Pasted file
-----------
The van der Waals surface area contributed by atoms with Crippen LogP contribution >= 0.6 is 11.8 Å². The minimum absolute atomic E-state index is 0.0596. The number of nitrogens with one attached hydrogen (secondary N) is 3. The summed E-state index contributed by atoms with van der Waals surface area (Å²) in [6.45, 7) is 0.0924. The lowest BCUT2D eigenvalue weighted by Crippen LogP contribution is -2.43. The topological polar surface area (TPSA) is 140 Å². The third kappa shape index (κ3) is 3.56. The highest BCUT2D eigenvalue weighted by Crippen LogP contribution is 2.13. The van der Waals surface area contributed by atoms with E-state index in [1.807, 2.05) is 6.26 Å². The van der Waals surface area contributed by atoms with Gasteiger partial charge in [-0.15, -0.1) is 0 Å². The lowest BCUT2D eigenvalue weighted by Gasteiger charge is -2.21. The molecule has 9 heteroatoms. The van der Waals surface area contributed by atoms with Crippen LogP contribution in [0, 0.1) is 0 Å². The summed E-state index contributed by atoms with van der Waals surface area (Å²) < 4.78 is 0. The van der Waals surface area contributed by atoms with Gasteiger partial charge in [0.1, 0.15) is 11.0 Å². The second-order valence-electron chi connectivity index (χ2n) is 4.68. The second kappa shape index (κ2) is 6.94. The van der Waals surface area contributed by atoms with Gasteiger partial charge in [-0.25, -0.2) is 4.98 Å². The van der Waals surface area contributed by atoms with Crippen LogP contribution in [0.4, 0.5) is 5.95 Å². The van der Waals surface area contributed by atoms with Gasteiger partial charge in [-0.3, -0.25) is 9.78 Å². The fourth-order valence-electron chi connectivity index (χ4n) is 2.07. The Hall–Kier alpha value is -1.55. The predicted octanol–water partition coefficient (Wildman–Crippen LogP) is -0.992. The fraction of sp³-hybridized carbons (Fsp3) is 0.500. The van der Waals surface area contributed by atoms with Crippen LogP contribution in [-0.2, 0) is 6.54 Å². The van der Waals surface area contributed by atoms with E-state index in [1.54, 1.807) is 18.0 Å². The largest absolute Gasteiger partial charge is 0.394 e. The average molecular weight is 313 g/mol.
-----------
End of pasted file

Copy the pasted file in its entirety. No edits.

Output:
The van der Waals surface area contributed by atoms with Crippen LogP contribution >= 0.6 is 11.8 Å². The minimum absolute atomic E-state index is 0.0596. The number of nitrogens with one attached hydrogen (secondary N) is 3. The summed E-state index contributed by atoms with van der Waals surface area (Å²) in [6.45, 7) is 0.0924. The lowest BCUT2D eigenvalue weighted by Crippen LogP contribution is -2.43. The topological polar surface area (TPSA) is 140 Å². The third kappa shape index (κ3) is 3.56. The highest BCUT2D eigenvalue weighted by Crippen LogP contribution is 2.13. The van der Waals surface area contributed by atoms with E-state index in [1.807, 2.05) is 6.26 Å². The van der Waals surface area contributed by atoms with Gasteiger partial charge in [-0.15, -0.1) is 0 Å². The lowest BCUT2D eigenvalue weighted by Gasteiger charge is -2.21. The molecule has 9 heteroatoms. The van der Waals surface area contributed by atoms with Crippen LogP contribution in [0, 0.1) is 0 Å². The summed E-state index contributed by atoms with van der Waals surface area (Å²) < 4.78 is 0. The van der Waals surface area contributed by atoms with Gasteiger partial charge in [0.1, 0.15) is 11.0 Å². The second-order valence-electron chi connectivity index (χ2n) is 4.68. The second kappa shape index (κ2) is 6.94. The van der Waals surface area contributed by atoms with Gasteiger partial charge in [-0.25, -0.2) is 4.98 Å². The van der Waals surface area contributed by atoms with Crippen LogP contribution in [0.4, 0.5) is 5.95 Å². The van der Waals surface area contributed by atoms with Gasteiger partial charge in [-0.3, -0.25) is 9.78 Å². The fourth-order valence-electron chi connectivity index (χ4n) is 2.07. The Hall–Kier alpha value is -1.55. The predicted octanol–water partition coefficient (Wildman–Crippen LogP) is -0.992. The fraction of sp³-hybridized carbons (Fsp3) is 0.500. The van der Waals surface area contributed by atoms with Crippen LogP contribution in [-0.2, 0) is 6.54 Å². The van der Waals surface area contributed by atoms with E-state index in [1.54, 1.807) is 18.0 Å². The largest absolute Gasteiger partial charge is 0.394 e. The average molecular weight is 313 g/mol.